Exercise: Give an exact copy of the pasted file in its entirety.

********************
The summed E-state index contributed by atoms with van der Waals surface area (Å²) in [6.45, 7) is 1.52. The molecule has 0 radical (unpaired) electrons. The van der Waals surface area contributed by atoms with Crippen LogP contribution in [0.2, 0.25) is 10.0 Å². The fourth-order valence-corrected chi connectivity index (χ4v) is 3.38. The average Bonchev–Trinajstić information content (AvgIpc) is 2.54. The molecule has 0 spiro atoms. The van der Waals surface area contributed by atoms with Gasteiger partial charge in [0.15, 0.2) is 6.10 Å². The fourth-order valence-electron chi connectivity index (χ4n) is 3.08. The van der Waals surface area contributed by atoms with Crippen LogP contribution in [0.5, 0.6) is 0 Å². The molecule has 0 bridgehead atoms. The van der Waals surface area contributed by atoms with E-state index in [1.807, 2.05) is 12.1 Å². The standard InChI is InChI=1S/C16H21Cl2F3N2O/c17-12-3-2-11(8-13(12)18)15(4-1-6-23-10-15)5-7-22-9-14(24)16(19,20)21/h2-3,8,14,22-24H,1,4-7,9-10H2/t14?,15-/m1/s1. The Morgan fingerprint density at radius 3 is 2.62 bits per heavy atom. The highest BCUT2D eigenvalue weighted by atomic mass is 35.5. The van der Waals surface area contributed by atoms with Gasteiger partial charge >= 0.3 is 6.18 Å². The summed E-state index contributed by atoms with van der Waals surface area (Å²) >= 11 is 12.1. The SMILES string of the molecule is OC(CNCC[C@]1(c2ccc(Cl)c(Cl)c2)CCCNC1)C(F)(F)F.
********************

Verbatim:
The summed E-state index contributed by atoms with van der Waals surface area (Å²) in [6.45, 7) is 1.52. The molecule has 0 radical (unpaired) electrons. The van der Waals surface area contributed by atoms with Crippen LogP contribution in [0.2, 0.25) is 10.0 Å². The fourth-order valence-corrected chi connectivity index (χ4v) is 3.38. The average Bonchev–Trinajstić information content (AvgIpc) is 2.54. The molecule has 0 spiro atoms. The van der Waals surface area contributed by atoms with Gasteiger partial charge in [0.15, 0.2) is 6.10 Å². The fourth-order valence-electron chi connectivity index (χ4n) is 3.08. The van der Waals surface area contributed by atoms with Crippen LogP contribution in [0.5, 0.6) is 0 Å². The molecule has 0 bridgehead atoms. The van der Waals surface area contributed by atoms with E-state index in [1.807, 2.05) is 12.1 Å². The standard InChI is InChI=1S/C16H21Cl2F3N2O/c17-12-3-2-11(8-13(12)18)15(4-1-6-23-10-15)5-7-22-9-14(24)16(19,20)21/h2-3,8,14,22-24H,1,4-7,9-10H2/t14?,15-/m1/s1. The Morgan fingerprint density at radius 3 is 2.62 bits per heavy atom. The highest BCUT2D eigenvalue weighted by atomic mass is 35.5. The van der Waals surface area contributed by atoms with Gasteiger partial charge >= 0.3 is 6.18 Å². The summed E-state index contributed by atoms with van der Waals surface area (Å²) >= 11 is 12.1. The SMILES string of the molecule is OC(CNCC[C@]1(c2ccc(Cl)c(Cl)c2)CCCNC1)C(F)(F)F.